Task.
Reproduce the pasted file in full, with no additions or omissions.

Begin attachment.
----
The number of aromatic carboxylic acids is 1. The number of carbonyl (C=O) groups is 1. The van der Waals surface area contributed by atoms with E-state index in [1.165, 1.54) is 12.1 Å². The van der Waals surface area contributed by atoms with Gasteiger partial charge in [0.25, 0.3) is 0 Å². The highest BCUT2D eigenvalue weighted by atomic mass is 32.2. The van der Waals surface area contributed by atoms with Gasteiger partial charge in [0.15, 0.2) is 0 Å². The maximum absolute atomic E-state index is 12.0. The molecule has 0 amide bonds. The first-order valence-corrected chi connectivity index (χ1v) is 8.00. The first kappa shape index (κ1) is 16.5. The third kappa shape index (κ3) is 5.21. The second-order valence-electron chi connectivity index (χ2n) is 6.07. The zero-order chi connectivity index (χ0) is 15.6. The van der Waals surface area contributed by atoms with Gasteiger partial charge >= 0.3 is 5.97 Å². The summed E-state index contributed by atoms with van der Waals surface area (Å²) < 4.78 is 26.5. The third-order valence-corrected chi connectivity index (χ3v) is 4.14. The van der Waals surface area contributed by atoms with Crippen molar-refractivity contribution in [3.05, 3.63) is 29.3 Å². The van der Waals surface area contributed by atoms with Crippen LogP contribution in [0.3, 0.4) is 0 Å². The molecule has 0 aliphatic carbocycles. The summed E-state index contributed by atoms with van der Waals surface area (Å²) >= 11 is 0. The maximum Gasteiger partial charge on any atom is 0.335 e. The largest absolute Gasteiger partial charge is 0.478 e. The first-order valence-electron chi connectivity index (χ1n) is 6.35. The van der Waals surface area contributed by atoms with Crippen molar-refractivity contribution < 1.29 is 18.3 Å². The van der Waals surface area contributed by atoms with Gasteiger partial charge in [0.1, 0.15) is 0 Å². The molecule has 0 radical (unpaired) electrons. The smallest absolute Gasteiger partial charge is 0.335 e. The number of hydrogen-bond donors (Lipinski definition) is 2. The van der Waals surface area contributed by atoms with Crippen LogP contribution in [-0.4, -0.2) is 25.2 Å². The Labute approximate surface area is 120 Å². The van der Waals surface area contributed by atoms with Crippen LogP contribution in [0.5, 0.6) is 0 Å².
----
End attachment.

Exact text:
The number of aromatic carboxylic acids is 1. The number of carbonyl (C=O) groups is 1. The van der Waals surface area contributed by atoms with E-state index in [1.165, 1.54) is 12.1 Å². The van der Waals surface area contributed by atoms with Gasteiger partial charge in [0.25, 0.3) is 0 Å². The highest BCUT2D eigenvalue weighted by atomic mass is 32.2. The van der Waals surface area contributed by atoms with Gasteiger partial charge in [0.15, 0.2) is 0 Å². The maximum absolute atomic E-state index is 12.0. The molecule has 0 amide bonds. The first-order valence-corrected chi connectivity index (χ1v) is 8.00. The first kappa shape index (κ1) is 16.5. The third kappa shape index (κ3) is 5.21. The second-order valence-electron chi connectivity index (χ2n) is 6.07. The zero-order chi connectivity index (χ0) is 15.6. The van der Waals surface area contributed by atoms with Gasteiger partial charge >= 0.3 is 5.97 Å². The summed E-state index contributed by atoms with van der Waals surface area (Å²) < 4.78 is 26.5. The third-order valence-corrected chi connectivity index (χ3v) is 4.14. The van der Waals surface area contributed by atoms with Crippen molar-refractivity contribution in [3.05, 3.63) is 29.3 Å². The van der Waals surface area contributed by atoms with Crippen LogP contribution in [0.3, 0.4) is 0 Å². The molecule has 0 aliphatic carbocycles. The summed E-state index contributed by atoms with van der Waals surface area (Å²) >= 11 is 0. The maximum Gasteiger partial charge on any atom is 0.335 e. The largest absolute Gasteiger partial charge is 0.478 e. The first-order valence-electron chi connectivity index (χ1n) is 6.35. The van der Waals surface area contributed by atoms with Crippen molar-refractivity contribution < 1.29 is 18.3 Å². The van der Waals surface area contributed by atoms with Gasteiger partial charge in [0.1, 0.15) is 0 Å². The molecule has 0 radical (unpaired) electrons. The smallest absolute Gasteiger partial charge is 0.335 e. The number of hydrogen-bond donors (Lipinski definition) is 2. The van der Waals surface area contributed by atoms with Crippen LogP contribution in [-0.4, -0.2) is 25.2 Å². The Labute approximate surface area is 120 Å². The van der Waals surface area contributed by atoms with Crippen LogP contribution in [0.5, 0.6) is 0 Å².